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Sexual Harassment Lawsuits

Are you feeling degraded? Is a co-worker always putting their hands on you when they come in the office? Has someone ever grabbed your rear or touched your chest? Maybe someone asked you to have sex with them in order to get a raise. Yes, these are considered harassment. Sexual harassment can be any type of sexual advance or comment that is unwelcome.

 

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If you feel that you have been harassed, you can take action with a sexual harassment lawsuit. There is some homework to do first, though.

If this type of sexual harassment is happening in the workplace, contact your employer. The first thing to do is get this on file at your place of employment, so there is proof later. If your boss is the one who is doing the harassing, then go higher up in the chain of command. Sexual harassment in the workplace violates Title VII of the Civil Rights Act of 1964 that guarantees a workplace that is free from sexual discrimination.

According to the U. S. Equal Employment Opportunity Commission (EEOC), sexual harassment involves, "Unwelcome sexual advances, requests for sexual favors, and other verbal or physical conduct of a sexual nature constitute sexual harassment when this conduct explicitly or implicitly affects an individual's employment, unreasonably interferes with an individual's work performance, or creates an intimidating, hostile, or offensive work environment." The EEOC, in Fiscal Year 2005, received 12,679 charges of sexual harassment and in 2004 more than $47.9 million in monetary benefits were recovered not including other monetary benefits gained through litigation.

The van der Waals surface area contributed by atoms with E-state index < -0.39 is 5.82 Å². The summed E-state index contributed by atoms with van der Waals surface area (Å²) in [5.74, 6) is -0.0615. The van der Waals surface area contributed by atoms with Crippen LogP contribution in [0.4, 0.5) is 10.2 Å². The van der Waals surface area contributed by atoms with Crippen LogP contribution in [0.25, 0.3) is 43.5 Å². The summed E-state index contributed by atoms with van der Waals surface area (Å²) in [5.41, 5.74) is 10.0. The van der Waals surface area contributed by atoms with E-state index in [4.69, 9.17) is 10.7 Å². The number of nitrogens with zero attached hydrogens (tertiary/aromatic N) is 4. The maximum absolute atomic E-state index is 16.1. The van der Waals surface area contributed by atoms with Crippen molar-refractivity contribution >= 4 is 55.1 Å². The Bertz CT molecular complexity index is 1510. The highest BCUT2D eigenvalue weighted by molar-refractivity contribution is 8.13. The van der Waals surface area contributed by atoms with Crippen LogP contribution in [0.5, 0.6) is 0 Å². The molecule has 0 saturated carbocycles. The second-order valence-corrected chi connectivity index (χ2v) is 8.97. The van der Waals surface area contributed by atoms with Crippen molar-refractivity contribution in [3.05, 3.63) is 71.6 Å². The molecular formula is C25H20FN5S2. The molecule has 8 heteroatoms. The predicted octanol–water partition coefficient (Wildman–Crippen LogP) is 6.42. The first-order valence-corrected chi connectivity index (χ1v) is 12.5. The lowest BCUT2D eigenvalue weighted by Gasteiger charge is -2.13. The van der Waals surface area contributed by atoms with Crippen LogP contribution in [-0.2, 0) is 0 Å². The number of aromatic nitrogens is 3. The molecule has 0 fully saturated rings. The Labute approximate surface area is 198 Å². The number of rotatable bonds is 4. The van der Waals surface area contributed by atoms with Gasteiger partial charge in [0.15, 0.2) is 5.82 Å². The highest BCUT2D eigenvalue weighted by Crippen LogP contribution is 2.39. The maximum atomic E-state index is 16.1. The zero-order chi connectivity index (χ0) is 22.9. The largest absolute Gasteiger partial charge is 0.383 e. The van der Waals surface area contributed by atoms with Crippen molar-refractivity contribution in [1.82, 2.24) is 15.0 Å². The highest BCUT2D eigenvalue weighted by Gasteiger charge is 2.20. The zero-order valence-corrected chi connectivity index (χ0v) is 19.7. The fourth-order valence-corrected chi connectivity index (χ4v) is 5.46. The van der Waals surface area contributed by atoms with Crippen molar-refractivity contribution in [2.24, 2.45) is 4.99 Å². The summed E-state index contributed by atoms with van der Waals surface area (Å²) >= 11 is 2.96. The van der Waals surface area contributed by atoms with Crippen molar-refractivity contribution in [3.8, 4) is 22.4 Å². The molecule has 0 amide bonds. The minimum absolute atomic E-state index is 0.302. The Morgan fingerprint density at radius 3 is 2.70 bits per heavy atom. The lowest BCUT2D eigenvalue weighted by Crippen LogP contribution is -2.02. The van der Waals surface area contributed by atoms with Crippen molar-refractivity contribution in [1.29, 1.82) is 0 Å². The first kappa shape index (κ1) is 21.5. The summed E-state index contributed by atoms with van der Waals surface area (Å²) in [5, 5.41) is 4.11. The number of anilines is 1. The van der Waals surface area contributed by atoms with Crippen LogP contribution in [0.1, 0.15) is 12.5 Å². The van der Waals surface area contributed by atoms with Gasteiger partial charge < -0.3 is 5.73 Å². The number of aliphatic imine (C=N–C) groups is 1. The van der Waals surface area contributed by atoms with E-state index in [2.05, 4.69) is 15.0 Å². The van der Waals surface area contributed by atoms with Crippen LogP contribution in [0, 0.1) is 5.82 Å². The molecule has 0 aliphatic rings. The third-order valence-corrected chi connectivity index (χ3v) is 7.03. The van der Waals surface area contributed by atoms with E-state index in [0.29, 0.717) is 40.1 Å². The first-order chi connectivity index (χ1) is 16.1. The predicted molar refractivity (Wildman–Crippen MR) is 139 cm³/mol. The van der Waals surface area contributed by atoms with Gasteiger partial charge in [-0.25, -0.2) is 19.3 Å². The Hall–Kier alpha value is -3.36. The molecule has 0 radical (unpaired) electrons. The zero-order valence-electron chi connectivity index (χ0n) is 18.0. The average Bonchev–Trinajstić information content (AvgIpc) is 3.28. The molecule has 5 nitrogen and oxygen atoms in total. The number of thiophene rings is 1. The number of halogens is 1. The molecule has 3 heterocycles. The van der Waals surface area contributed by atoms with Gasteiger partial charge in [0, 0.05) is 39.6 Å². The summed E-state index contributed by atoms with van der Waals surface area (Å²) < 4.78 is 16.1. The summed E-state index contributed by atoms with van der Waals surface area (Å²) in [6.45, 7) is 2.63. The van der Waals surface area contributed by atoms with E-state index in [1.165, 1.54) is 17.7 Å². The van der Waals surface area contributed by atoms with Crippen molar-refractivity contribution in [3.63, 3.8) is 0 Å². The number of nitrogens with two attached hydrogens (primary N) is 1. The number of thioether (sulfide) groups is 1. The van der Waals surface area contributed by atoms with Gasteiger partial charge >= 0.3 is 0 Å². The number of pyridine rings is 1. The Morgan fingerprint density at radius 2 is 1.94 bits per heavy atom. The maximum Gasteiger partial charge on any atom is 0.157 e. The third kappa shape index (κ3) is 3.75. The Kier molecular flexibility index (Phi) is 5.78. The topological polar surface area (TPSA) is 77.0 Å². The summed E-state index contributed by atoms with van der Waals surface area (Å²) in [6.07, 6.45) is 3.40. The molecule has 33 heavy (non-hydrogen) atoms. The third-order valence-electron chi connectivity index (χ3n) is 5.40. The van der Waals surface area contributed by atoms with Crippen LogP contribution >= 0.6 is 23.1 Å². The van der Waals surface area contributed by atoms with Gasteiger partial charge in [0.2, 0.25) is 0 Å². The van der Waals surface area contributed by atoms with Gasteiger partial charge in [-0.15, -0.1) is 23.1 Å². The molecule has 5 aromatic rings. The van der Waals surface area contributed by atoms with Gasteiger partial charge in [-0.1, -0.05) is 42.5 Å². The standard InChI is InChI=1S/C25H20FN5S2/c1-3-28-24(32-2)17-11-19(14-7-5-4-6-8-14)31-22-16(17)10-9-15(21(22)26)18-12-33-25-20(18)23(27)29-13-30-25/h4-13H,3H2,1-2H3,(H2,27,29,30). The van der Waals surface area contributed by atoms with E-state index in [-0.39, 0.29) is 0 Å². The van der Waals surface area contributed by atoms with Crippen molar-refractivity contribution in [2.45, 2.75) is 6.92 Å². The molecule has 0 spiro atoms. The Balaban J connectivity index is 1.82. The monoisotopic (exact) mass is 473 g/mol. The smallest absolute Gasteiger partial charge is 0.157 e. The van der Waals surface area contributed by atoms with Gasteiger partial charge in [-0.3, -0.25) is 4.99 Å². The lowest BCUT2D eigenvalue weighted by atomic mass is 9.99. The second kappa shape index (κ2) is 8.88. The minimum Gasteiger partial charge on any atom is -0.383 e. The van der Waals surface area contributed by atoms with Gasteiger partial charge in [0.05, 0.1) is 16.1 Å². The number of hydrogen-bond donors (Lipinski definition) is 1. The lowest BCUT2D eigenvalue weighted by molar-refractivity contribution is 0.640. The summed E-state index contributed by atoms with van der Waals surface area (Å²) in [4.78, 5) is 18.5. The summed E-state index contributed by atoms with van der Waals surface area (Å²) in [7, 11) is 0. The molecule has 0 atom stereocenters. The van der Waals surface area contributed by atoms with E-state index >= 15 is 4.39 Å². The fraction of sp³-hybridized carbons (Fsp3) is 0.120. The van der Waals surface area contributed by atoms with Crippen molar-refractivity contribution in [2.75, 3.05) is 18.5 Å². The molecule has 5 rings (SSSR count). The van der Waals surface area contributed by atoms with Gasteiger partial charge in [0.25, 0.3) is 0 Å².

There are two legally recognized types of sexual harassment in the workplace including quid pro quo sexual harassment and hostile environment sexual harassment. With quid pro quo sexual harassment, the victim's submission or rejection of the sexual advance may incur a threat to economic loss. With hostile environment sexual harassment, the sexual misconduct of the perpetrator creates a hostile, intimidating or offensive workplace. In order for an employee to win a sexual harassment lawsuit against an employer, the employer first must have known or should have known about the harassment and second, did nothing to correct the situation.

The victims of sexual harassment can be both female and male as not all of the victims are women. In fact, some victims may be a son or daughter. This type of harassment can even happen in school, if a boy or girl makes certain comments to another or tries unwanted kissing or touching. Teasing the opposite sex or calling sexual names can also be considered harassment as it can make life at school very stressful for the victim. No child need ever feel ashamed or terrified at school, so action to stop the harassment should be taken on the child's behalf. There are steps you can take for yourself or your child.

In order to stop the harassment, try writing a letter to the person explaining that what they are doing and how you feel towards their conduct (or write to the parents if the harasser is a child or teen). This doesn't always work and you should keep records in a journal or online of all of the steps you are taking to resolve the issue. Always make sure to include in the notes the day, time, place and what exactly happened. Video tapping sexual harassment that is recurring is another option that may help to quickly settle the matter. Have witnesses, who are willing, write down their names and contact information. Also, have them write down, in their own words, what happened.

Sexual harassment can happen at work or in the schools. Some people are confused by the subject and even blame themselves if it is happening, thinking that perhaps they brought it on. Others fear their harasser and what that person may do if confronted (or not confronted). A victim can be the person that the harassment is happening to or an innocent bystander that is offended by it. It can even be a coworker who was passed over for a position by someone who submitted to the demands of the one doing the harassing. If sexual harassment has happened to you or someone you love, contact a lawyer who specializes in this area to see what your legal options are and what additional work may be needed. Victims who go forward with sexual harassment lawsuits often feel empowered by taking back their own right to live and work in a harassment-free environment.

 


 

 

 

 

 

 

 


 

 


 

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